Diabetes greatly impacts a person’s daily life, from what they eat, where they can go, and how they plan each day. Type 2 diabetes is more common in those over the age of 40, though it can develop at any age. Leading a healthy lifestyle and maintaining a healthy weight can prevent the development of type 2 diabetes. Knowing the signs and symptoms of diabetes, as well as completing regular diabetes screenings, also lowers risk. November is National Diabetes Month and communities are striving to raise awareness and educate on diabetes conditions, prevention, and screenings.
The group that most needs diabetes screenings
Diabetes screening recommendations can vary slightly. However, the broadest guidelines recommend that all adults over the age of 45 should participate in screenings for type 2 diabetes. Diabetes screening becomes especially important if a person is overweight. Those who have a family history of the disease, have heart disease, high blood pressure, or high cholesterol should all also complete regular diabetes screenings, possibly before the age of 45. These screenings should be completed at least every three years.
Checking your glucose
A diabetes screening will typically involve a glucose test. One test involves checking fasting blood glucose levels, while another test involves checking glucose tolerance after drinking a sugary drink. If test results show any signs of concern, patients will be referred to a specialist about next steps for either treating diabetes or preventing the development of diabetes.
Why is catching diabetes early important?
About a third of people who have type 2 diabetes are unaware that they have the disease. However, knowing the warning signs of diabetes can increase a person’s chances of catching the disease early. The earlier diabetes is treated, the lower the risk of developing additional health complications like stroke, heart disease, high blood pressure, or numbness in the feet. A condition called prediabetes, in which the body is starting to become resistant to insulin can actually be managed before developing into diabetes. Some of the warning signs of diabetes include:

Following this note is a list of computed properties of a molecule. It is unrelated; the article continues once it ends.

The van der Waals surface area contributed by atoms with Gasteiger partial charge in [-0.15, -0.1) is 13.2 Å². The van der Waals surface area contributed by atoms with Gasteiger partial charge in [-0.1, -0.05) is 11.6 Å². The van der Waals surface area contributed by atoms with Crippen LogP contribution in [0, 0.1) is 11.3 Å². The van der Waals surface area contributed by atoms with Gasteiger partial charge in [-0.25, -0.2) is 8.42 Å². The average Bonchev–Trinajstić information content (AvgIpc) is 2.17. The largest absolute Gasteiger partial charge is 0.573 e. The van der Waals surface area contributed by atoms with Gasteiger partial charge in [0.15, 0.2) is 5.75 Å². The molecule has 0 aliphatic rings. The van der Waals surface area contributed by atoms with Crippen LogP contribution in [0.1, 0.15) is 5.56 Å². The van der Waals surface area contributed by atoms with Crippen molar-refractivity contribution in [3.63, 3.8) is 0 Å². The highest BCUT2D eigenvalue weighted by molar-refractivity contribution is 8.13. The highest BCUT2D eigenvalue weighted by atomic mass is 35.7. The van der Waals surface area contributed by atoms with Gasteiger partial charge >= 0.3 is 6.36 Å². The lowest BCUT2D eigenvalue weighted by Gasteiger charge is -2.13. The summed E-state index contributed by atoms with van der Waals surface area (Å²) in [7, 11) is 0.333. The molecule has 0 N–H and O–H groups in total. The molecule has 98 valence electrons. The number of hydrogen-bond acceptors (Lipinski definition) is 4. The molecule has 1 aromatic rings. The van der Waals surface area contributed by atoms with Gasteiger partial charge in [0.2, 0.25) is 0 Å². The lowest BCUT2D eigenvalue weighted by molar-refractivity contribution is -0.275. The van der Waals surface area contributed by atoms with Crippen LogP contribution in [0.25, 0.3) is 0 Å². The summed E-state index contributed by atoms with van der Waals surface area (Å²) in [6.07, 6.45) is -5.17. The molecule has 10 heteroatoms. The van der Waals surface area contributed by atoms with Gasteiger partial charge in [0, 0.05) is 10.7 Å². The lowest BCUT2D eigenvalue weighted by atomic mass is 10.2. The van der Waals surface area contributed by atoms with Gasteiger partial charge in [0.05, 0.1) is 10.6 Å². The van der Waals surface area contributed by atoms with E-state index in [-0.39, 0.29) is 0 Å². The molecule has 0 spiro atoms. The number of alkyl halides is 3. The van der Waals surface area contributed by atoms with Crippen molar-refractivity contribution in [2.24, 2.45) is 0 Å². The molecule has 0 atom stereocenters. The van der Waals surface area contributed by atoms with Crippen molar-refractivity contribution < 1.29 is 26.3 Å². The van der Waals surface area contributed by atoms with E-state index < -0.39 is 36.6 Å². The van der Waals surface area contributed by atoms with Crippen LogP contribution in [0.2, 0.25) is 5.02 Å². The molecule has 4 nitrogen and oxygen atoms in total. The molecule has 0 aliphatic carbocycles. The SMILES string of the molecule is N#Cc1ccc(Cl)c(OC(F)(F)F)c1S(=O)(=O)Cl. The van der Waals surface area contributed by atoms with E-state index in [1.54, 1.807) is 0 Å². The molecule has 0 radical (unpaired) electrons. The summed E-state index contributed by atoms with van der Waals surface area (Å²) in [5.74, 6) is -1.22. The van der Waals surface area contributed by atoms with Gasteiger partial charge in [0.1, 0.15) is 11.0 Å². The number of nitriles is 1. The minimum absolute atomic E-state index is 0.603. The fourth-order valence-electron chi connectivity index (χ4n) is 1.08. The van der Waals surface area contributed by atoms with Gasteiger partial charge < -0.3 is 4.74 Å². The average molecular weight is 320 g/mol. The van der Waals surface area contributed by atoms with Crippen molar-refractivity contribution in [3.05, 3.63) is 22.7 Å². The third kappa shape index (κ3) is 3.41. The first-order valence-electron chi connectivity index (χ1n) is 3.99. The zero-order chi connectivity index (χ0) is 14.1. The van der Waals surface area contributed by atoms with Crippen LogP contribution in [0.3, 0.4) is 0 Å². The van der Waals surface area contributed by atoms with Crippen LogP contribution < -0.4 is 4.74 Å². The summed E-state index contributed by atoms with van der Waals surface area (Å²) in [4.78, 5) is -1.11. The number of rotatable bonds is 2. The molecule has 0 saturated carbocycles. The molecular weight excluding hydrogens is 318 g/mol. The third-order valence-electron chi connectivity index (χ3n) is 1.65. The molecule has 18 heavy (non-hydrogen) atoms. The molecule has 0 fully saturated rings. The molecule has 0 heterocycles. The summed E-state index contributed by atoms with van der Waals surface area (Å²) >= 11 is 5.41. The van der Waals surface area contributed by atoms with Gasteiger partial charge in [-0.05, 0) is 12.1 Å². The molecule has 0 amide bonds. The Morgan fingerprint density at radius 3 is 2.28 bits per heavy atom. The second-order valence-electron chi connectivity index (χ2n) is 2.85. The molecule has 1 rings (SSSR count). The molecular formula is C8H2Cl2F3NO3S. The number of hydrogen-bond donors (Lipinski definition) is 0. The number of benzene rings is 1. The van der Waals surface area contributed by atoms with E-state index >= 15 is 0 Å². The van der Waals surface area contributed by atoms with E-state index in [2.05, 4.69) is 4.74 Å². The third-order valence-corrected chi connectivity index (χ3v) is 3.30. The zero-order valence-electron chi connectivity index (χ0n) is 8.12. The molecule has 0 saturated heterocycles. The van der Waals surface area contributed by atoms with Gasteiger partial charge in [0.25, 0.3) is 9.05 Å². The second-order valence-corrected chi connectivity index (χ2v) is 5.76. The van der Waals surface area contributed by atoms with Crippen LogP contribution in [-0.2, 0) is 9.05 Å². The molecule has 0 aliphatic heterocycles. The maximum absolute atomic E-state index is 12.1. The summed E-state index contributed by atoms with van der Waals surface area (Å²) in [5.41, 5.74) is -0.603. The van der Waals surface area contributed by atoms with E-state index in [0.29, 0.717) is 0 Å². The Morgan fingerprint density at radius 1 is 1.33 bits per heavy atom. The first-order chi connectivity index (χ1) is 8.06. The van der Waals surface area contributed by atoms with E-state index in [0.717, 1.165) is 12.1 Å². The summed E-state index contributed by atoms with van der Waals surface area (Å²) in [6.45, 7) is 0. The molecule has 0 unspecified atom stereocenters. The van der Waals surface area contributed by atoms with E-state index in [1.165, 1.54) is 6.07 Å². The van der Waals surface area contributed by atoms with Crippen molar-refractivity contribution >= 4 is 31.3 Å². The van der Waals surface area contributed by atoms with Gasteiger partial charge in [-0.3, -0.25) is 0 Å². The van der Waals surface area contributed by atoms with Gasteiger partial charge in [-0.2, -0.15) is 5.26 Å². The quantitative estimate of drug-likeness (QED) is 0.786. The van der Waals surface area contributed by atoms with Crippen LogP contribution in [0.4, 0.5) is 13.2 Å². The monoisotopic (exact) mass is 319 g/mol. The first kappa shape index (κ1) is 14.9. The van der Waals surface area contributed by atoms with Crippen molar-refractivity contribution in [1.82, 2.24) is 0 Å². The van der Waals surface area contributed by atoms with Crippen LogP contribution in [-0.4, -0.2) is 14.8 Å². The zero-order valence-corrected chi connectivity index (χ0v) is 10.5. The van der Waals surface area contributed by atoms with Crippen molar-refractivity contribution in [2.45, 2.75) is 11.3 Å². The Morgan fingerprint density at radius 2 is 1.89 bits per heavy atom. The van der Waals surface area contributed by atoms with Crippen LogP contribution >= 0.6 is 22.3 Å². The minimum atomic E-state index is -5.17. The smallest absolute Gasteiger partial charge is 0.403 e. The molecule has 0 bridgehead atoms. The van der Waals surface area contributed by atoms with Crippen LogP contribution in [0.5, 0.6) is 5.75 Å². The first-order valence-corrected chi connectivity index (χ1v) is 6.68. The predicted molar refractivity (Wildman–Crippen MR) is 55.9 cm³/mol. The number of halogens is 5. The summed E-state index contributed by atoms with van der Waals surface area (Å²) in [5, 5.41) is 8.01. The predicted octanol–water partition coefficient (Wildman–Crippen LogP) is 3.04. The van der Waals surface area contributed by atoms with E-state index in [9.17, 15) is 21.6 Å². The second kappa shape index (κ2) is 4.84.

- Excessive thirst
- Frequent urination
- Dry mouth
- Increased hunger
- Blurred vision
- Unexplained weight loss
- Frequent infections, including gum, skin, or yeast infections
When should I call the doctor?
A highly important warning sign of diabetes is having breath that smells like nail polish remover. This can indicate high ketones, which are an indicator of not getting enough insulin and can lead to serious health complications. Always call the doctor if any symptoms develop that are abnormal, such as frequent urination, having a bad belly ache, or breathing faster or heavier than normal.